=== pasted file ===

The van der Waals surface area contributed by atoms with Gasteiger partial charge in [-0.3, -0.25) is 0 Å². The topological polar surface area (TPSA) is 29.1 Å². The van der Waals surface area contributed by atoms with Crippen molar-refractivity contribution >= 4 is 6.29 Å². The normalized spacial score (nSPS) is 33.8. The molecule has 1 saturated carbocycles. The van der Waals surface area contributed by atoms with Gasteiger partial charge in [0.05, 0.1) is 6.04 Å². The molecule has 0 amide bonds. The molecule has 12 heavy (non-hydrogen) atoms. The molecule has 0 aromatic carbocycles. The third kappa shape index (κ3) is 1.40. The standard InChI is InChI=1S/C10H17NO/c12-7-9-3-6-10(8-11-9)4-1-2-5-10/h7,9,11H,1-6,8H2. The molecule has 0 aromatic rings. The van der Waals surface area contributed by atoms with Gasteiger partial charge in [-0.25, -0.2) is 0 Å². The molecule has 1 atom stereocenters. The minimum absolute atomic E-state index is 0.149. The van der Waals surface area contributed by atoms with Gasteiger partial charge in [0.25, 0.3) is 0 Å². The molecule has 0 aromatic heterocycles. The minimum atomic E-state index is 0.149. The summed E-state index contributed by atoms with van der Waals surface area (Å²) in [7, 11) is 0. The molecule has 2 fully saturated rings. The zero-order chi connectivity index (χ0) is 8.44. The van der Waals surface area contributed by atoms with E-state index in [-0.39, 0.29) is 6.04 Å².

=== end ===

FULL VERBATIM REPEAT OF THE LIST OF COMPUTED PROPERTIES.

The van der Waals surface area contributed by atoms with Gasteiger partial charge in [-0.3, -0.25) is 0 Å². The topological polar surface area (TPSA) is 29.1 Å². The van der Waals surface area contributed by atoms with Crippen molar-refractivity contribution >= 4 is 6.29 Å². The normalized spacial score (nSPS) is 33.8. The molecule has 1 saturated carbocycles. The van der Waals surface area contributed by atoms with Gasteiger partial charge in [0.05, 0.1) is 6.04 Å². The molecule has 0 amide bonds. The molecule has 12 heavy (non-hydrogen) atoms. The molecule has 0 aromatic carbocycles. The third kappa shape index (κ3) is 1.40. The standard InChI is InChI=1S/C10H17NO/c12-7-9-3-6-10(8-11-9)4-1-2-5-10/h7,9,11H,1-6,8H2. The molecule has 0 aromatic rings. The van der Waals surface area contributed by atoms with Gasteiger partial charge in [-0.25, -0.2) is 0 Å². The molecule has 1 atom stereocenters. The minimum absolute atomic E-state index is 0.149. The van der Waals surface area contributed by atoms with Gasteiger partial charge in [0.25, 0.3) is 0 Å². The molecule has 0 aromatic heterocycles. The minimum atomic E-state index is 0.149. The summed E-state index contributed by atoms with van der Waals surface area (Å²) in [7, 11) is 0. The molecule has 2 fully saturated rings. The zero-order chi connectivity index (χ0) is 8.44. The van der Waals surface area contributed by atoms with E-state index in [-0.39, 0.29) is 6.04 Å².